Dacotah Wren Clark, 27, has spent the majority of his adult life in prison. He was released from his second stint, a five-year sentence, a year and a half ago. He has since spat on the court, literally and figuratively, and now faces a minimum of 15 years in prison when he is sentenced either on Dec. 21 or early next year, though just weeks ago his sentence could have been limited to 30 months.
On Oct 10, he had appeared before the court to give a plea on four drug-related charges, one of them a first degree felony. The defense and the prosecution had negotiated the 30-month prison sentence. He was about to be sentenced. But he asked for a sentencing date in November to get his affairs in order. Perkins granted the request. Clarke walked out of Courtroom 401. But he didn’t do so civilly.
“When you left the courtroom, you slammed the door to the point that it startled some of the other people that were in the courtroom,” Perkins told him as Clarke again stood before him on Monday, this time in the Flagler County jail’s bright orange garb, hands and feet chained. “Frankly it was discourteous to the other people that were here. And so I call you back and I indicated to you that I thought it was discourteous, that I thought I had treated fairly, that I didn’t do anything that would warrant that type of conduct or behavior towards the court. I was simply following what you had agreed to do. And even then I declined to impose any additional sentence or sanctions. I just said, let’s not do this, come back when you’re set for your sentencing which was, I believe, a few months later.”
That October 10, Clarke walked out again. He didn’t slam the door that time. “Then it was brought to my attention subsequently that after that,” Perkins continued, “you then went into the elevator after you left the courtroom, where you deliberately and quite forcefully, frankly, would spit on the control column of the control box of the elevator, ok? So you’re here so I can determine what to do next.”
Clarke on Monday was before Perkins on an order to show cause in a contempt hearing, giving him a chance to dispute what the judge had just told him.
“This is a circumstance where I personally observed most of what I just relayed to you,” Perkins told him. “The only thing I didn’t see was I wasn’t riding the elevator with you. But as you probably now know, there’s surveillance cameras all over this building including the elevator. And you were caught right on the surveillance camera. So, do you dispute anything that I’ve just relayed.”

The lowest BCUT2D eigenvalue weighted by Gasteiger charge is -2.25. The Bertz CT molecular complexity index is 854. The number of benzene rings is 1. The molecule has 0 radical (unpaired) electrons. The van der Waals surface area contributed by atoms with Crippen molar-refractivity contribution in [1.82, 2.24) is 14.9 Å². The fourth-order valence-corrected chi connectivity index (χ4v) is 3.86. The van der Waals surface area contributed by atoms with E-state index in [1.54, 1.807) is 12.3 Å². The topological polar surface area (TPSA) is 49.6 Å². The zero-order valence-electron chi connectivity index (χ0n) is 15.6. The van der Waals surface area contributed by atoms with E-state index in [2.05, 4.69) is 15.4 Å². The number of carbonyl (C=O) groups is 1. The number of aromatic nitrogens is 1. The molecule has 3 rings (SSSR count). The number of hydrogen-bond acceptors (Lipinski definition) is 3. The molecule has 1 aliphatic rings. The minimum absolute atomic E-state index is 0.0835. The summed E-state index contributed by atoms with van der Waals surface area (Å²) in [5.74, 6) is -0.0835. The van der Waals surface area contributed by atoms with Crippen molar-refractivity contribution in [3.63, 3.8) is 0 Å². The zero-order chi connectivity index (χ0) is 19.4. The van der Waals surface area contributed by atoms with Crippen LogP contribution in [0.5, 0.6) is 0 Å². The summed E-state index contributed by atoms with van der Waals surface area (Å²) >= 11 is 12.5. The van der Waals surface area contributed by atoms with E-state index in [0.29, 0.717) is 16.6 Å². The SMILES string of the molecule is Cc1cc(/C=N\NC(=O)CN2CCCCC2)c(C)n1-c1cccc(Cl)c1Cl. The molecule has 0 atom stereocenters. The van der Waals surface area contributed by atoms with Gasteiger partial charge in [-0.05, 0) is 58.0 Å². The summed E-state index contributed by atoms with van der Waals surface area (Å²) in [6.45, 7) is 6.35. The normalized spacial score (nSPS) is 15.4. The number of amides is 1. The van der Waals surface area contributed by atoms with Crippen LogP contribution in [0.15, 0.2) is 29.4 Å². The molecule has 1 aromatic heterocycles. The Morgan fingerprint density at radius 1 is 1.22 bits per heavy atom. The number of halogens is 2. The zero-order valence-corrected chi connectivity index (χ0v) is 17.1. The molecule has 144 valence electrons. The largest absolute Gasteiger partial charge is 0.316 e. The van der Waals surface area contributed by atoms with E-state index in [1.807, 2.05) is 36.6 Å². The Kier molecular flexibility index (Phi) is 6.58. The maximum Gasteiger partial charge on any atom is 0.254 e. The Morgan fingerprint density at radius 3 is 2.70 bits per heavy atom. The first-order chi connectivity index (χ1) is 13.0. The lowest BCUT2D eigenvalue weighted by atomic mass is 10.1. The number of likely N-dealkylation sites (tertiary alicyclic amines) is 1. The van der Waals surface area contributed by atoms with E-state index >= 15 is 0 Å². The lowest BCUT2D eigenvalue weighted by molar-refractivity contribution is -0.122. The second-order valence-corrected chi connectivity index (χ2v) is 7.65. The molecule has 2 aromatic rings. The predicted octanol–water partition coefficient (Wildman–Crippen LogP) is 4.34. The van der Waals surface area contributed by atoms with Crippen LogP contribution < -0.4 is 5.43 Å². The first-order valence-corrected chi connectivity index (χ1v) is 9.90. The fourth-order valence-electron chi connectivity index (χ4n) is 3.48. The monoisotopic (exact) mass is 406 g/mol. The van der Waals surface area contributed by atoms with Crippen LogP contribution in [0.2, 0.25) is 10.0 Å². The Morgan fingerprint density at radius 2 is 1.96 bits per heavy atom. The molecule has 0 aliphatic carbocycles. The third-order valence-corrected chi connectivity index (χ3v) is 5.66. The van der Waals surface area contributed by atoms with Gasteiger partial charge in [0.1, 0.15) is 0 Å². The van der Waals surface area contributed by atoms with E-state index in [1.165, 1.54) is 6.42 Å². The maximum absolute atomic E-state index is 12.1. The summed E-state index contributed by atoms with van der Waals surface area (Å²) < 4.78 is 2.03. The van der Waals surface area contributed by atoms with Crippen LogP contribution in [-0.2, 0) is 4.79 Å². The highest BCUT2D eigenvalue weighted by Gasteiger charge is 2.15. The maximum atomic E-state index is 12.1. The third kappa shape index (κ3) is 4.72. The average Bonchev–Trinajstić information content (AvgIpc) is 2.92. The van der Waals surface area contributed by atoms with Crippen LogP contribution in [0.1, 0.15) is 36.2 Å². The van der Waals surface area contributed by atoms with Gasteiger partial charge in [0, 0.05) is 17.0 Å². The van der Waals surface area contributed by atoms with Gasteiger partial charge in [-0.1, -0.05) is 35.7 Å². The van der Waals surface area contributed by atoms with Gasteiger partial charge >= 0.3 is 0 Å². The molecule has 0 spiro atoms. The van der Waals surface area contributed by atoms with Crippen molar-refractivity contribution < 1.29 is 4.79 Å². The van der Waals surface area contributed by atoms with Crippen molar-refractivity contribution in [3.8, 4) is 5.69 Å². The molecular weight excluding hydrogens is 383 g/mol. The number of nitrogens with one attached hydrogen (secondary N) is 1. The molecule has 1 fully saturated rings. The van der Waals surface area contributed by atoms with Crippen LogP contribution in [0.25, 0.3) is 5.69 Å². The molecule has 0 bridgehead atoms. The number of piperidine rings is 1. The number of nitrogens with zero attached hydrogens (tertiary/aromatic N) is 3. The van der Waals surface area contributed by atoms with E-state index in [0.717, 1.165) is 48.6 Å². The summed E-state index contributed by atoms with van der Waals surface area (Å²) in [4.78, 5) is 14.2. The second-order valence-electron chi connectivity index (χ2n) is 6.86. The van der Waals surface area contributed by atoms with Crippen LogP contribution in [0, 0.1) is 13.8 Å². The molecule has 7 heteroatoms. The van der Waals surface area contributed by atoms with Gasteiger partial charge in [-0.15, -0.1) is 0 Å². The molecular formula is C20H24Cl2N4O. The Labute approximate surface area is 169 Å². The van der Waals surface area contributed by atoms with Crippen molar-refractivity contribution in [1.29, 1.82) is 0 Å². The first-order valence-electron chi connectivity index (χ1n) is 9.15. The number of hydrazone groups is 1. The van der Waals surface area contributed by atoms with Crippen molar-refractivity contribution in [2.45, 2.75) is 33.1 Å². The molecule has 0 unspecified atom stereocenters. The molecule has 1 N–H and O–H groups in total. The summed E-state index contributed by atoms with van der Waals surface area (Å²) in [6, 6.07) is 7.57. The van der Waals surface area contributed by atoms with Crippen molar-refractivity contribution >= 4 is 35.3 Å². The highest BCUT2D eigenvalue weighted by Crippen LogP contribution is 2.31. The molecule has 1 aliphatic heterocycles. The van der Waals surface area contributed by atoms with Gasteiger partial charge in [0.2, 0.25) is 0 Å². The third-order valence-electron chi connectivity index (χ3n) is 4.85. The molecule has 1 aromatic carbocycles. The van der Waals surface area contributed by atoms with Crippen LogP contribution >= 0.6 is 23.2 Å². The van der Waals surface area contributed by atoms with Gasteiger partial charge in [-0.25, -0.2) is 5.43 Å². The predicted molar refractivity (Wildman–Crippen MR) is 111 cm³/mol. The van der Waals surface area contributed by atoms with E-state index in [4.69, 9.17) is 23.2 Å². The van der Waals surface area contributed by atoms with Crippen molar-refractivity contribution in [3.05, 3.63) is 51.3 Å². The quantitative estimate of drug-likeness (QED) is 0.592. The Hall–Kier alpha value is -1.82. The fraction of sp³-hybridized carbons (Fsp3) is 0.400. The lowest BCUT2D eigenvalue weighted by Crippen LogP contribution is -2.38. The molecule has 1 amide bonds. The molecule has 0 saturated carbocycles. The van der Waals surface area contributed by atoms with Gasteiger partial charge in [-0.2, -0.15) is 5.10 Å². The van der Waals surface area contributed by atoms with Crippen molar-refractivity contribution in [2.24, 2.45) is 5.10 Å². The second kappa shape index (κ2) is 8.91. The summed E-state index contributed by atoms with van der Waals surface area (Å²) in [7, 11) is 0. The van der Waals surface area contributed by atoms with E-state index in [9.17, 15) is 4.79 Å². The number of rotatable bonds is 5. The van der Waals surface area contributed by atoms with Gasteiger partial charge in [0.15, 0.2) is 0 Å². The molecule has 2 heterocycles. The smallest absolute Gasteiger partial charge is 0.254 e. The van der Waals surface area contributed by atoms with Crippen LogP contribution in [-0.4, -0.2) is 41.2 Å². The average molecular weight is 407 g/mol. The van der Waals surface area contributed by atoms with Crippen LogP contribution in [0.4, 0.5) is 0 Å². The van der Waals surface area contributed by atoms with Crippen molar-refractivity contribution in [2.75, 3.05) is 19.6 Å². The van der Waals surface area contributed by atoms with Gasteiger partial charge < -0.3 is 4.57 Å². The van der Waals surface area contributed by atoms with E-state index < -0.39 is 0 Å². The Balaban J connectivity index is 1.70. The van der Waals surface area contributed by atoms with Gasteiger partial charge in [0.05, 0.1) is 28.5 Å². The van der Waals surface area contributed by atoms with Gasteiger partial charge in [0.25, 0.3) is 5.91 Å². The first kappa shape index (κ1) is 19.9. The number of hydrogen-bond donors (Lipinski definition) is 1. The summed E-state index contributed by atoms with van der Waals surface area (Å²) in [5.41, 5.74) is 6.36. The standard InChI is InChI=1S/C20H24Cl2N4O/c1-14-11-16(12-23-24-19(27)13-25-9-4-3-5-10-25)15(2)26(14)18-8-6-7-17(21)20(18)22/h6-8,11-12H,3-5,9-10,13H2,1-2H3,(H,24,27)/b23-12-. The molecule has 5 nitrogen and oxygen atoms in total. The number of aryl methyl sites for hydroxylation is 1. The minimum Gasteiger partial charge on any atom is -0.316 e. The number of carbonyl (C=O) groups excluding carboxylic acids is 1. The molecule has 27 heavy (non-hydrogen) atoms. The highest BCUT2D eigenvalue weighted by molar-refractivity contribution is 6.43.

Clark, standing next to Assistant Public Defender Regina Nunnally, said he did not.
The door-slamming and spitting in the elevator were not the reason he had been jailed again. Just 10 days after the courtroom and elevator incident, Clarke was again arrested, this time on 12 new charges, 10 of them felonies, two of them first and six of them second-degree felonies–a more figurative spitting in the court’s face as he was on pre-trial release.
He had been a passenger in a car driven by Hannah Albright, who faces almost the same set of 12 charges, including fleeing and eluding A deputy was attempting a traffic stop initiated, somewhat dubiously, by a tag light that “failed to fully illuminate the tag from 50 feet,” according to the arrest report. But once the deputy activated lights and, briefly, a siren. Albright continued driving, and at one point a gray object flew out of a window on the passenger side. Then Albright stopped the car. It was 20 seconds between the time the deputy activated emergency lights and the time Albright stopped.
She denied that anything was thrown. Deputies found a pouch with two pipes commonly used to smoke narcotics, and different amounts of different drugs, including meth, fentanyl, cocaine and other drugs. In the car deputies found an 8.5-inch fixed-blade knife, illegal for either Clarke or Albright to possess as they are both convicted felons.
They both asked for lawyers while on the side of the road, and 12 minutes into the traffic stop, as they were sitting in a patrol car, talking about how to handle the bag issue, Albright is heard telling Clarke, “They cannot ask us any more questions. Just play it right. Now shut the fuck up. They are listening.”
Clarke’s bond of $38,500 was revoked and he was returned to the jail, setting up Monday’s hearing. Perkins could have sentenced him on the earlier charges and his plea stemming from those charges, to the 30 months Clarke had agreed to. But he decided to bundle both cases and issue one sentence, eventually. The door-slamming and spitting incidents are unlikely to play no role in the judge’s decision.
“We’re going to be asking for consecutive sentences, and he does qualify as a habitual violent felony offender,” Assistant State Attorney Tara Libby told the judge. “So if it winds up going that route, being that there’s a first degree felony, there is a 15-year minimum mandatory.” If the sentences are consecutive, Clark would end up with a 15-year sentence plus 30 months, or 17 and a half years.
The judge deferred sentence until the second case is processed. A December 21 pre-trial is scheduled on the new case, with the possibility that both cases will be disposed of on that day. If not, the cases would resolve early next year.